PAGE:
Discover Salento, Colombia

| by Aracely | 7 Comments » | Colombia, South America

Wax Palms of Valle de Cocora

Wax Palms of Valle de Cocora

Located in the heart of the Colombian coffee region and tucked between Pereira and Armenia rests Salento, a small and pleasant town which offers visitors a warm relaxing setting.  If you’re making your way south to Cali from Medellin or Bogota, or traveling north on the reverse route, Salento is an ideal place to take a break from the bustling cities of Colombia.  Relax in town, or venture out to Valle de Cocora for some outdoor trekking adventure where you will see the largest palm trees in the world.

Aracely in Salento, Colombia

Aracely in Salento, Colombia

Salento’s most popular street is lined with artisan shops, fondas (Colombian cantinas), and local restaurants serving typical Colombian dishes.  By 9:00pm, most shops close and restaurants are only serving quick dishes of chorizo and empanadas.  You will only find fondas and bars opened later in the evening.

Hang off the side of an original Jeep Willy during an exciting 30 minute ride to Valle de Cocora, a valley located in the central Andean mountains. Valle de Cocora is home of the wax palm (Ceroxylon quindiuense), a Colombian national symbol and the tallest palm tree in the world.  Since the implementation of law 61 in 1985 the palm has been a legally protected species, but still faces many threats of extinction. The wax palm has an extremely slow growth and can live up to a hundred years.

La Montana in Valle de Cocora

La Montana in Valle de Cocora

From the drop off point there are various hiking routes that take its visitors through rolling hills of green landscape and winding shallow rivers.  The most popular route is to Acaime, a rest point where you can enjoy a traditional snack from the area called Aguapanela or cane juice and cheese for $3,000 pesos or $1.50 USD, all while admiring the beautiful humming birds flying around you.  From Acaime, most visitors will hike the La Montana route back to the park’s entrance. La Montana provides some of the most beautiful views of the of the valley and its majestic palms.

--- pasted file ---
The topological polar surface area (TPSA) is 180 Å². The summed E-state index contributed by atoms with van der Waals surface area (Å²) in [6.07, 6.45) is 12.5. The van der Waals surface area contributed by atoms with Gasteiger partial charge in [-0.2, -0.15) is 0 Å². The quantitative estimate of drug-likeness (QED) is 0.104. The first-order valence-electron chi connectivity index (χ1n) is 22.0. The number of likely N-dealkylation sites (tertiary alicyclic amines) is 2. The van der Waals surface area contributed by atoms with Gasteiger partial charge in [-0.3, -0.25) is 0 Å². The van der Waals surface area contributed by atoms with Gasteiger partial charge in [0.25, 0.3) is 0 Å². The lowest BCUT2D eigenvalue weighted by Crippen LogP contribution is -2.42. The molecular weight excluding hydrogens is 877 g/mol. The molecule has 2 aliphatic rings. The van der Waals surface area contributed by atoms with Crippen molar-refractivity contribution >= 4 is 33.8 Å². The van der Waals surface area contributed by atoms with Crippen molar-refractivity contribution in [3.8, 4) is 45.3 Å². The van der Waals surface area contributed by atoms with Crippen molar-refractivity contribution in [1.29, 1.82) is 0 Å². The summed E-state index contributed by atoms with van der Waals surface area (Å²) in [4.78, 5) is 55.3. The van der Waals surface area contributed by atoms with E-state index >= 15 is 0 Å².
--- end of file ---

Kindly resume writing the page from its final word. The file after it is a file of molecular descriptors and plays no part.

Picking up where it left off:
For Budget Travelers

When you arrive at the parks entrance you will have several options to tour the area.  Avoid horseback, and guided tours and instead take a photo of the large wooden map and use it for reference while hiking on your own.  The trails are well marked and you shouldn’t have any problems finding your way.

Click here to see more PHOTOS of Salento.

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Written by Aracely

Co-founder of Aracely has been traveling, writing and taking photos since 2024, when she departed on his first year long travel backpacking journey. When she isn't seeking new adventures, Aracely is usually building Excel models as a financial analyst professional. Visit my website

7 Responses to “Discover Salento, Colombia”

  1. Wow, I never heard of Salento, must serve a great cup of coffee….I’ll need to check it out next time I venture to Colombia.

    Stay Adventurous,
    .-= Craig Zabransky´s last blog ..StayAdventurous: Trust me – Its better than White Zin. RT @kirsten_al – Heard of but never seen Coppola bottle of wine. Taste? =-.

    • Jason says:

      Craig, this place is wonderfully peaceful. A great town to enjoy some local food and drink. Then of course if the one day trek through the valley which is full of flowers, tall palm trees and humming birds.

  2. Me too, I want to taste the coffee of Columbia and try to compare the coffee of Catalonia.
    .-= Timeshare Relief´s last blog ..Breaking Down Timeshare Costs =-.

  3. Andre says:

    Loved this place! so relaxing.

  4. Mankinimalph says:

    One of my favourite places in Colombia this. The walk through Valle de Coroca up to the humming bird sanctuary is breathtaking.

    Also from The Plantation House hostel you get some amazing sunsets over the tranquilo town and rolling coffee fields. I reckon it’s better to coffee tour here than Manizales up the road a few hours that is a little too city.

    However note that all the best Colombian coffee is exported and they keep the bad stuff to drink locally – they obviously make more money that way. The region is suffering in lower coffee harvests too due to a warmer climate. Places like China (is there anything they don’t make?) apparantly are on the up as their climate better suits the growing of coffee.

    There’s a bike ride you can do out of Salento around the area too. While the English guy running it is a lovely chap, it’s really not worth doing. You don’t really see too much and it’s quite an effort (and I’m fairly fit).

    Defintiely go to Salento though if you have the chance!
    .-= Mankinimalph´s last blog ..Borat’s Mankini Swimsuit a Hit in Japan =-.

    • Jason says:

      Thanks for the additional tips. The trek through the Valle de Coroca was awesome. We also got amazing photos of the hummingbirds up top.

  5. Stephen says:

    I agree, Salento is a great place to stop and rest and a nice place to get away from Colombian cities. Although I just visited when it was rainy season and it was quite cool and wet, but that just makes sipping coffee in the coffee shops around town that much better.

    Also I would recommend taking a coffee farm tour while you are there. I visited a small family-run farm called Don Elias. They are super friendly and give a nice tour and tasting for 5,000 pesos.

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